The Complete Guide To Becoming A General Nurse

Published on: 31 Aug 2023

Complete Guide: General Nurse

If you like to make connections with people and are drawn to helping and supporting them, you may want to consider a career as an adult nurse. However, you may be uncertain about what the role entails. This article aims to provide you with insight into general nursing and answer the most common questions you may have.


The role

General nurses – sometimes known as adult nurses – provide care and treatment for people aged over 18 who are physically unwell either through illness or injury. They work individually or as part of a team in hospitals or in community settings such as people’s homes, health centres or nursing homes.  

Their job involves making assessments about people’s care needs and then planning and delivering that care – or overseeing its delivery. As well as working directly with patients, nurses can also have roles in academia, research, public health, health and social care commissioning, and within the Department of Health and Social Care.  

General nurses work in hospitals, GP surgeries, clinics, nursing and residential homes, occupational health services, voluntary organisations, the pharmaceutical industry, and the military.


A typical week

As adult care nurses work across different teams and in a variety of settings, there really is no way of describing a typical week. However two words that would probably sum up a typical day would be “busy”and “diverse.”.

Working hours vary too, with some working office hours, while others work in shifts covering the 24-hour period. For example, one nurse might work regular hours in a surgical day unit, caring for patients before and after they have an operation, and another in the same hospital could work night shifts on a medical ward, caring for patients with chronic health problems.

Equally a general nurse could be home based or working within a community team and on-call during the evenings to visit patients in their homes when required.

The way nurses work will depend on their area of practice, the care demands of the patients they are responsible for and their specific experience, as well as the skills and the make-up of the multidisciplinary team who work alongside them.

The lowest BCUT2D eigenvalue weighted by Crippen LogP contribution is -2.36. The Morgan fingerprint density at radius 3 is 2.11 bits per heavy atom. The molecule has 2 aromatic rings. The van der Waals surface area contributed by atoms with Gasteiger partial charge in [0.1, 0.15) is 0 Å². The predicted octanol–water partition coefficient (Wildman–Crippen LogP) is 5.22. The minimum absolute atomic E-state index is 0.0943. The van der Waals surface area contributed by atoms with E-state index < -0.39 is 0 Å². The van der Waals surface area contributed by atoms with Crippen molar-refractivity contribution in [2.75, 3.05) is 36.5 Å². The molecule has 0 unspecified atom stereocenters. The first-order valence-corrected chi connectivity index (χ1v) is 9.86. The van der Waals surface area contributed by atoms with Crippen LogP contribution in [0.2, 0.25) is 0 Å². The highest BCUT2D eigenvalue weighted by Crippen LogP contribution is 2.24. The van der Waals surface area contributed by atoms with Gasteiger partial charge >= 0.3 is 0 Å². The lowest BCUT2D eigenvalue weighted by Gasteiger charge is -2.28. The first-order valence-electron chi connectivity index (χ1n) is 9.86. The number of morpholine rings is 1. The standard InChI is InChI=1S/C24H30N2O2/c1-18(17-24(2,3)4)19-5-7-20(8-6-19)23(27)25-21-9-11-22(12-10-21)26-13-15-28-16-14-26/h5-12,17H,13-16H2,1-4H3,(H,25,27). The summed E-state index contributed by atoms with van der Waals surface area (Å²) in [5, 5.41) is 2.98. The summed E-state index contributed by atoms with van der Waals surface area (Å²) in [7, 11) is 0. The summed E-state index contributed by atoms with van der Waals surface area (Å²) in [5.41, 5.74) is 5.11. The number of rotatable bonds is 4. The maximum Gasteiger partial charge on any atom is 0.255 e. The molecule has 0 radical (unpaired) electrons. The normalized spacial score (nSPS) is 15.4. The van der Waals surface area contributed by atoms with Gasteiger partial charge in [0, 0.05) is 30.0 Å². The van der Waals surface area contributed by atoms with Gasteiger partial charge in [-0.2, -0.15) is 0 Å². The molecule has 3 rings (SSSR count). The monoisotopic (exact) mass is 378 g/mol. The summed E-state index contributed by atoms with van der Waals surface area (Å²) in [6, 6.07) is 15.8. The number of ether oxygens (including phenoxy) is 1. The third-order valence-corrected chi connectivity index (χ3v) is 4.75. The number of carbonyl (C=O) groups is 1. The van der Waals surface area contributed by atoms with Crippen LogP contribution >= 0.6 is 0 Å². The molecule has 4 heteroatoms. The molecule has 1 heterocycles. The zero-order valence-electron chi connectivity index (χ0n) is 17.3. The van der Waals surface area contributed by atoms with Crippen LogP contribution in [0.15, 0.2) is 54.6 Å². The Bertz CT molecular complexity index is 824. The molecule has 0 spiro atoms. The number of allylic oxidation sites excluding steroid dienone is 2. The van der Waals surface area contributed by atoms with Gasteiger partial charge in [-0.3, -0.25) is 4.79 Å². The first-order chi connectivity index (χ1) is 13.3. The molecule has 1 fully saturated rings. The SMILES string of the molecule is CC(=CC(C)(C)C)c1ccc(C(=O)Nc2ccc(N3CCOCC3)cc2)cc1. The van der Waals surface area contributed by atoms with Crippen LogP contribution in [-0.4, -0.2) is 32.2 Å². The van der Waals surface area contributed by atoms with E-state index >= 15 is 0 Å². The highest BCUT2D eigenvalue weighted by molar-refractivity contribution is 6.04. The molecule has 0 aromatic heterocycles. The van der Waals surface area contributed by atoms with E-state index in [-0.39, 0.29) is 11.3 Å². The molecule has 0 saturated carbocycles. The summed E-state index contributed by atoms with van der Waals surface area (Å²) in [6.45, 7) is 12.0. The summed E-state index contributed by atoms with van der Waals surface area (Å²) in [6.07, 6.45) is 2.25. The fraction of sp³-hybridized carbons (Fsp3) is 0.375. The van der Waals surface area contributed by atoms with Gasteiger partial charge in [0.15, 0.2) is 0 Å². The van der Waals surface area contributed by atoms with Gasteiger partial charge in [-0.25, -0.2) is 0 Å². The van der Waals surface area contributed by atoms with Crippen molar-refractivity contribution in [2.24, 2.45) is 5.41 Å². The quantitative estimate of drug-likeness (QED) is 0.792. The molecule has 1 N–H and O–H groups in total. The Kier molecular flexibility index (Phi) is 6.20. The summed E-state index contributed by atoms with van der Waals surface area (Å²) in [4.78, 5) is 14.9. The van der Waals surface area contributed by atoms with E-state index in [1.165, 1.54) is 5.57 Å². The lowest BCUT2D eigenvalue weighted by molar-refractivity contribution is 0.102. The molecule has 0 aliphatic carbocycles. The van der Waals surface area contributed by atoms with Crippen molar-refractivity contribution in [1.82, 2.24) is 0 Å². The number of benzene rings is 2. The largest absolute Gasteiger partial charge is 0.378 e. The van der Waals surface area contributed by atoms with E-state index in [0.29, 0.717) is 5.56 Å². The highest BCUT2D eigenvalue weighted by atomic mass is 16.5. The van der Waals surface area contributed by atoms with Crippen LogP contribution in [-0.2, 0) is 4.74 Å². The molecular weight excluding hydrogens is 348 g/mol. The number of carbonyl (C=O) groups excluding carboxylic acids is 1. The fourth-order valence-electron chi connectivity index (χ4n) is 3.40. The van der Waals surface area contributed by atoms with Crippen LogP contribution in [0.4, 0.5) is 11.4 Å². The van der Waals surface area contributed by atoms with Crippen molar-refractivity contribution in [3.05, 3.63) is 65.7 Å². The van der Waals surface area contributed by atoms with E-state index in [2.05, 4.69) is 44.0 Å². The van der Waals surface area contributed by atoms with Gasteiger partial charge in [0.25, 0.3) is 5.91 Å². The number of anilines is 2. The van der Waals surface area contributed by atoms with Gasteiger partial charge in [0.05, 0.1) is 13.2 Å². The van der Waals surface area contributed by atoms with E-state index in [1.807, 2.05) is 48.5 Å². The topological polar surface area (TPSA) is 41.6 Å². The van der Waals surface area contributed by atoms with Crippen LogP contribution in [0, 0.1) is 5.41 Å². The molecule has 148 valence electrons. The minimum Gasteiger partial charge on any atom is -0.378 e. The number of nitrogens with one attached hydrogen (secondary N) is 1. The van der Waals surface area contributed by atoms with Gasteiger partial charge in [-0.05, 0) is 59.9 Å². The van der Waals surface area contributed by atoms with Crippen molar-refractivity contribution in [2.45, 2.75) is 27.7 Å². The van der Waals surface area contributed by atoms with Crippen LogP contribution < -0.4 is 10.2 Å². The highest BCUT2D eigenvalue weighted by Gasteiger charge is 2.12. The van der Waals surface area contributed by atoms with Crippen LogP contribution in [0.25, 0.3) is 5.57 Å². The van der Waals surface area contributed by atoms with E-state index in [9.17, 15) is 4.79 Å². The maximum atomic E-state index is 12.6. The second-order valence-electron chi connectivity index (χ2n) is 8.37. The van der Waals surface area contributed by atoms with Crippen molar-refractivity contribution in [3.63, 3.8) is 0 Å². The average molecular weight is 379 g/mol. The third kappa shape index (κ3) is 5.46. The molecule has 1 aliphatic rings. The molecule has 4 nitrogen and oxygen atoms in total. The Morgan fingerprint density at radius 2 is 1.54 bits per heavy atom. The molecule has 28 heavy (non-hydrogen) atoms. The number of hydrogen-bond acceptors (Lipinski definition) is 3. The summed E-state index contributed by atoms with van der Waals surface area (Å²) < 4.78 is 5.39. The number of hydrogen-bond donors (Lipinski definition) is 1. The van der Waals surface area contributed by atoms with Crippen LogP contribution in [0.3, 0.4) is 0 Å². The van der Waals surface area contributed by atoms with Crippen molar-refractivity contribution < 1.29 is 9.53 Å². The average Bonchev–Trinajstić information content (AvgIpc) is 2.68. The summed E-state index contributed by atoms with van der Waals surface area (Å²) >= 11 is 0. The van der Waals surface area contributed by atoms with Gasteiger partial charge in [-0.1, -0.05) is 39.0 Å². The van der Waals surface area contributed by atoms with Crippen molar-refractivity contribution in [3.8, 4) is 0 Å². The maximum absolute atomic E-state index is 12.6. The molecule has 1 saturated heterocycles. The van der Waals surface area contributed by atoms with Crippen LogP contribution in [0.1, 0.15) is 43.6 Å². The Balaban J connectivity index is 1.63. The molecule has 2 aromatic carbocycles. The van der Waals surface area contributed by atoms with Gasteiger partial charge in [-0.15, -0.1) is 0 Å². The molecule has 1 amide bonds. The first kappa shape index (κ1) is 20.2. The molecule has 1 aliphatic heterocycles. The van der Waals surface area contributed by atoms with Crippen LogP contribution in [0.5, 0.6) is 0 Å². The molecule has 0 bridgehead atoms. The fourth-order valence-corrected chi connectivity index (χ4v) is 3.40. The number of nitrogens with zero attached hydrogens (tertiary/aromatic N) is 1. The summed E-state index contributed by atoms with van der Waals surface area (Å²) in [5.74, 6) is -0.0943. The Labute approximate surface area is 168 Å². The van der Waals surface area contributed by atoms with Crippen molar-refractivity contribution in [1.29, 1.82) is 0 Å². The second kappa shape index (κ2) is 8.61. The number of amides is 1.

Such teams can include a variety of health professionals, such as doctors, physiotherapists, social workers and occupational therapists, as well as nursing associates and students.

Some typical responsibilities include:

  • Carrying out patient assessments to identify any risks to their health

  • Monitoring vital signs, such as blood pressure, pulse and temperature, etc 

  • Administering medication and monitoring for side effects

  • Writing care plans (structured courses of action/treatment) 

  • Helping patients (and families) understand more about their condition and how to manage it

  • Leading teams with service and quality improvement initiatives

  • Documenting care delivery accurately

  • Referring patients to other professionals and services

  • Teaching and supervising students

  • Contributing to local and national policy.


The route to becoming a general nurse

You need to have a nursing degree to work as a registered nurse in the UK. In England, Wales and Northern Ireland the degree programmes last three years, while some universities in Scotland run four-year courses. If a candidate already has a degree in another subject, it is possible to do a condensed training course of two years. 

When choosing a course, there are four branches to choose from: adult nursing, children’s nursing, mental health nursing or learning disability nursing

Each combines theoretical study with practical learning, either in a simulated environment or in a real care setting, such as a hospital. Some universities offer blended programmes, where the theoretical part of the course is online, making it easier to combine study with personal commitments. 

When you successfully complete your course, it is necessary to register with the Nursing and Midwifery Council, the UK regulator, to be able to practice legally.

What qualifications do you need to train as a nurse?

Entry requirements vary as they are set by each university but, in general, applicants need to demonstrate evidence of literacy and numeracy and typically, universities ask for five GCSEs including English, maths and a science (usually biology or human biology), plus two A-levels or equivalent. 

In Scotland, one of the following qualifications is required, as recognised by the Scottish Qualification Authority (SQA): 

  • 3-5 Highers plus 2 standard grades/National 5s – including English and maths 

  • Completion of a relevant HNC/HND including English plus maths at Standard Grade/ National 5 level 

  • Completion of an appropriate Scottish Wider Access Programme (SWAP). Access to Nursing and SWAP programmes have been specifically developed for adults who have no or few qualifications and have been out of education for some time.

Applicants will also be asked to complete a health questionnaire and identify any special needs related to a disability as well as declare any past criminal convictions.


What financial support is available to help during nurse training?